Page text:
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Small Group Bible Study - Leader Guide

Psalm 23:3


The LORD longs to right us when we have failed or become discouraged.


David was a shepherd as a child and later came to be known as the “shepherd king.” God put David in charge of His own personal flock: the children of Israel.


Read the entire chapter. What stands out? Comments? Questions?

Warm up

Give an example of a time when you were looking forward to something. (A vacation, a new job, a new house, a new purchase, etc.) When you received this thing did it exceed your expectations or were you disappointed? Why? Life does not always live up to our expectations. We are often disappointed. Even as Christians, life is not perfect: we mess up, we become discouraged, life can quickly overwhelm us (bough of despair, Pilgrim’s Progress) This was David’s experience. He was anointed as king and then feared for his life for years… where was God?


Psalm 23:3


Chapter 5 He restores my soul

“He restores my soul; He leads me in the paths of righteousness for His name’s sake..” (Psalm 23:3)







Restoration of Soul

  • Surely it would be assumed that anyone in the good Shepherd's care could never become so distressed in soul as to need restoration. But the fact remains that this does happen. Even David, the author of the psalm, who was much loved of God, knew what it was to be cast down and dejected. (69)


  • A cast sheep is a very pathetic sight. Lying on its back, it’s feet in the air, it flays away frantically struggling to stand up, without success. If the owner does not arrive on the scene within a relatively short amount of time the sheep will die. (70)


  • It is not only the Shepherd who keeps a sharp eye for cast sheep, but also predators. (71)


  • Many people have the idea that when a child of God falls, when he is frustrated and helpless in a spiritual dilemma, God becomes disgusted, fed up and even furious with him. This simply is not so. One of the great revelations of the heart of God given to us by Christ is that of Himself as shepherd. He has the same identical sensations of anxiety concern and compassion for cast men and women as I had for cast sheep. (75)


1. What can cause us to become downcast?


2. What should our response be in such situations?

Why, my soul, are you downcast? ​​ Why so disturbed within me?

Put your hope in God, ​​ for I will yet praise him, ​​ my Savior and my God. (Psalm 42:11)


Bless the Lord, O my soul, and all that is within me, bless his holy name! Bless the Lord, O my soul, and forget not all his benefits, who forgives all your iniquity, who heals all your diseases, who redeems your life from the pit, who crowns you with steadfast love and mercy, who satisfies you with good so that your youth is renewed like the eagle's. (Psalm 103:1-5)


Chapter 6 He guides me in paths of righteousness for His name's sake

“He restores my soul; He leads me in the paths of righteousness for His name’s sake..” (Psalm 23:3)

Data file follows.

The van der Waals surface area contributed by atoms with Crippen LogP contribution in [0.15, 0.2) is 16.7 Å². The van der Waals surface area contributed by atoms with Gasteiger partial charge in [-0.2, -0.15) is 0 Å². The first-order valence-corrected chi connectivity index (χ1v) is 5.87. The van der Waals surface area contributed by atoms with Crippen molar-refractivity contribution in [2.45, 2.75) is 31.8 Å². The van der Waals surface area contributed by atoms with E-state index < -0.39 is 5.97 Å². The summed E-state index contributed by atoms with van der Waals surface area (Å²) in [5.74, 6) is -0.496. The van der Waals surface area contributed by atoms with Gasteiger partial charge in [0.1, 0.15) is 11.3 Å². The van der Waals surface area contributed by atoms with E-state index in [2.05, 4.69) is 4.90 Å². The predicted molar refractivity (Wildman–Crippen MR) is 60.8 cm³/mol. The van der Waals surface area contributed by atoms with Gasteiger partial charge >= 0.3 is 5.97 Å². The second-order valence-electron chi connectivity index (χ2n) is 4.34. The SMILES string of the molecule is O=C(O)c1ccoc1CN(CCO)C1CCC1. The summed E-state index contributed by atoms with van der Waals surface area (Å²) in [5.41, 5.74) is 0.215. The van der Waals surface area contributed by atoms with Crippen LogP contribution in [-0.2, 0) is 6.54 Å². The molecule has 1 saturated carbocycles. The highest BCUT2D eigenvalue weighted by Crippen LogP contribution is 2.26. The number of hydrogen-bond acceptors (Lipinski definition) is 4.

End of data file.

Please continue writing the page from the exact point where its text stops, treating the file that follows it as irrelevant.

• Sheep are notorious creatures of habit. If left to themselves they will follow the same trails until they become ruts, graze the same hills until they become desert wastes (83)


  • A commonly held but serious misconception about sheep is that they can just “get along anywhere” The truth is quite the reverse. No other class of livestock requires more careful handling, more detailed direction than do sheep. (84)


  • The intelligent shepherd is aware of all this. Not only just for the welfare of his sheep and the health of his land, but also for his own sake and reputation as a rancher, he must take the necessary precautions to safeguard against these adverse animal traits. (85)


  • The greatest single safeguard which a shepherd has in handling his flock is to keep them on the move. (85)


  • It is no mere whim on God's part to call us sheep. Our behavior patterns and life habits are so much like that of sheep it is well nigh embarrassing. (88)


  • First of all, scripture points out that most of us are a stiff necked and stubborn lot. We prefer to follow our own fancies and turn to our own ways. “We all, like sheep, have gone astray. Each of us has turned to his own way. (Is 53:6) and this we do deliberately, repeatedly even to our own disadvantage. There is something almost terrifying about the destructive self-determination of a human being. It is inexorably interlocked with personal pride and self-assertion. We insist we know what is best for us even though the disastrous results may be self-evident. (88)


  • Just as sheep will blindly, habitually, stupidly follow one another along the same little trails until they become ruts that erode into gigantic gullies, so we humans cling to the same habits that we have seen ruin other lives. (88)


  • Most of us possess a formidable amount of factual information on what the master expects of us. Precious few have either the will, intention or determination to act on it or comply with his instructions. (95)


3. We know what God wants us to do and yet we refuse to do it. Why?


4. What can we do to avoid going down the same familiar paths to our peril?

For I know that good itself does not dwell in me, that is, in my sinful nature. For I have the desire to do what is good, but I cannot carry it out. 19 For I do not do the good I want to do, but the evil I do not want to do—this I keep on doing. 20 Now if I do what I do not want to do, it is no longer I who do it, but it is sin living in me that does it. 24 What a wretched man I am! (Romans 7:18-20, 24)




In response to today’s lesson, we can:

  • Remember that when we fail or are discouraged or depressed, all is not lost, for our Shepherd is willing and able to set us on our feet again.

  • Know that daily obedience to God will safeguard us from following our own selfish desires, which in the end lead to ruin.








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